By the time she graduated from high school, she had pivoted toward studying the flute with the hope of performing in an orchestra. Gonzalez had helped Lizzo secure a scholarship at the University of Houston, but her love of rap, flute, and songwriting felt increasingly at odds with her classical music major. “I basically had to choose between flute or this other lifestyle that I was chasing,” Lizzo told CBS News.

During Lizzo’s junior year of college, her father’s health declined. Struggling with that and her identity crisis about what kind of music she wanted to pursue, she dropped out of school. After spending time sleeping in her car or on the floor at friend’s houses, she withdrew from life in Houston and spent time with her mom in Aurora, Colorado. There, she started developing a new passion: singing.

After taking a few months to practice her vocals in her room or around the house, she returned to Houston in 2008 with renewed creative energy. She started joining rock and indie bands around town, including what she called her “first real band,” Ellypseas, with a newfound confidence in her craft. But when her father died in 2010, her progress slowed. “When he passed away, I got really depressed and I quit music,” she said in an interview with Trevor Noah. “I was like, ‘I have no reason to do this anymore,’ because I was doing it for him. But then I realized I had to do this for myself.” She made her way to Colorado again to spend time with her mother. Then, in 2011, she packed her bags for Minnesota at the recommendation of a friend.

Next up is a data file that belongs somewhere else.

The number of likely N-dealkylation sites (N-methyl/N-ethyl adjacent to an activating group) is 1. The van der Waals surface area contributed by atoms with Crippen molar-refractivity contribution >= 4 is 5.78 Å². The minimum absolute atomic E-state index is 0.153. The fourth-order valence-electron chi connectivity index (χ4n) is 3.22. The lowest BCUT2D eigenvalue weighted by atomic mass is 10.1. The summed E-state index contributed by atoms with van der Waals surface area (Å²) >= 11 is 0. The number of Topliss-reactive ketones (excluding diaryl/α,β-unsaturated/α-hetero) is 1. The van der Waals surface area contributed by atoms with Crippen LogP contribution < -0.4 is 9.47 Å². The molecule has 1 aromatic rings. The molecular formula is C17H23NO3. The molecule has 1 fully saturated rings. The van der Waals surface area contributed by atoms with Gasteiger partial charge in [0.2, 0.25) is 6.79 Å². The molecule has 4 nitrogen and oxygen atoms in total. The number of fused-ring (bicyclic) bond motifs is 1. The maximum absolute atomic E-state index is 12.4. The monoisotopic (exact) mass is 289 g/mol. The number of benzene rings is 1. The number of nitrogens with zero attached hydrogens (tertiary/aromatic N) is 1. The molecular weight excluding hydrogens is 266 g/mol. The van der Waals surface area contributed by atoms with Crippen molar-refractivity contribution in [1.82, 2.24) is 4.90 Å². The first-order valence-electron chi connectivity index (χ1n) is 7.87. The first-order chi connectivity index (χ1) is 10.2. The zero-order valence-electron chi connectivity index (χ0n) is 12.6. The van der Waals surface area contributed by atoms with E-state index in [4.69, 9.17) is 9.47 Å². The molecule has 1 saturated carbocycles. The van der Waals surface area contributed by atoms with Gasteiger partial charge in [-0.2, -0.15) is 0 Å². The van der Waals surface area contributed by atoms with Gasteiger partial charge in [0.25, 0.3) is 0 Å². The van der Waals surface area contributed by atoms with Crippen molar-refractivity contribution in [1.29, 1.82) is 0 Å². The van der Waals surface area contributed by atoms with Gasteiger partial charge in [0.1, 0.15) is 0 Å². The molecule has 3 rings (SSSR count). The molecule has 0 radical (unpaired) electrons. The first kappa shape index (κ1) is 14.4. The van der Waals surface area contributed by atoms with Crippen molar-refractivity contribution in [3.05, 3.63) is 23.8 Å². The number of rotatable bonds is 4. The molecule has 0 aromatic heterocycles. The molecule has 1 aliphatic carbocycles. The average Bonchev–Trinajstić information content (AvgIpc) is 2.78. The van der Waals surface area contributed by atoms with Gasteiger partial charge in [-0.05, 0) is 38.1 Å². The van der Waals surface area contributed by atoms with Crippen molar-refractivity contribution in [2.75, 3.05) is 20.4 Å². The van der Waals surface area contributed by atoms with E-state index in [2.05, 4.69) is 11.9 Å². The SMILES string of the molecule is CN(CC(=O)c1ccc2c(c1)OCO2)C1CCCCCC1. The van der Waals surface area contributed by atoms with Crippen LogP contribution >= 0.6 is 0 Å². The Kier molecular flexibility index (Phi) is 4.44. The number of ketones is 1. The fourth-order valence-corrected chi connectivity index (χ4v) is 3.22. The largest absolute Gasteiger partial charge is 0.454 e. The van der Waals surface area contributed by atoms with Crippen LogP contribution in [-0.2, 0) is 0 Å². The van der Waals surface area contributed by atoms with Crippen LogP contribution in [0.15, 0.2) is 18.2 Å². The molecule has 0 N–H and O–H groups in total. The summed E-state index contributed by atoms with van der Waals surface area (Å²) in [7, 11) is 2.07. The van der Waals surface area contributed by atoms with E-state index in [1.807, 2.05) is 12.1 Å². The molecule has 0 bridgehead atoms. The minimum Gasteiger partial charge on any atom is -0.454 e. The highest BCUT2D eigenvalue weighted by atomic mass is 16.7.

The next five years were a nonstop hustle. She quickly established herself with local producers in the Minneapolis area before teaming up with Sophia Eris, her current DJ, and Claire de Lune to form the rap trio The Chalice. The group was noticed by Prince, and in 2014 he invited them to Paisley Park, where they worked with him on the song “Boytrouble” on his 2014 album with 3RDEYEGIRL, Plectrumelectrum.

Lizzo (Melissa Jefferson) in her high school yearbook.
Lizzo (Melissa Jefferson) pictured in 2006.Courtesy of Alief ISD

The night that Eris and Lizzo met, they quickly bonded over a karaoke performance of Destiny’s Child’s “Bootylicious,” and they’ve worked together ever since. Both their 2013 collaboration “Batches & Cookies” and Lizzo’s debut album, Lizzobangers, on which it appeared, were praised for their inventive wordplay that delved into politics and gender.

By that time, it started to become clear that Lizzo was a solo artist. She’d been working for nearly a decade to make her passion for music into a career, and as she tried her hand at solo material, she started to find power in her own voice. “Lizzo was in twelve different groups when I met her,” says Eris. “She was just trying to make it, but she was already a master at her craft. Everyone wanted a piece of her because she was such a creative force who knew exactly what she was doing. Her goal was to be where she is right now.”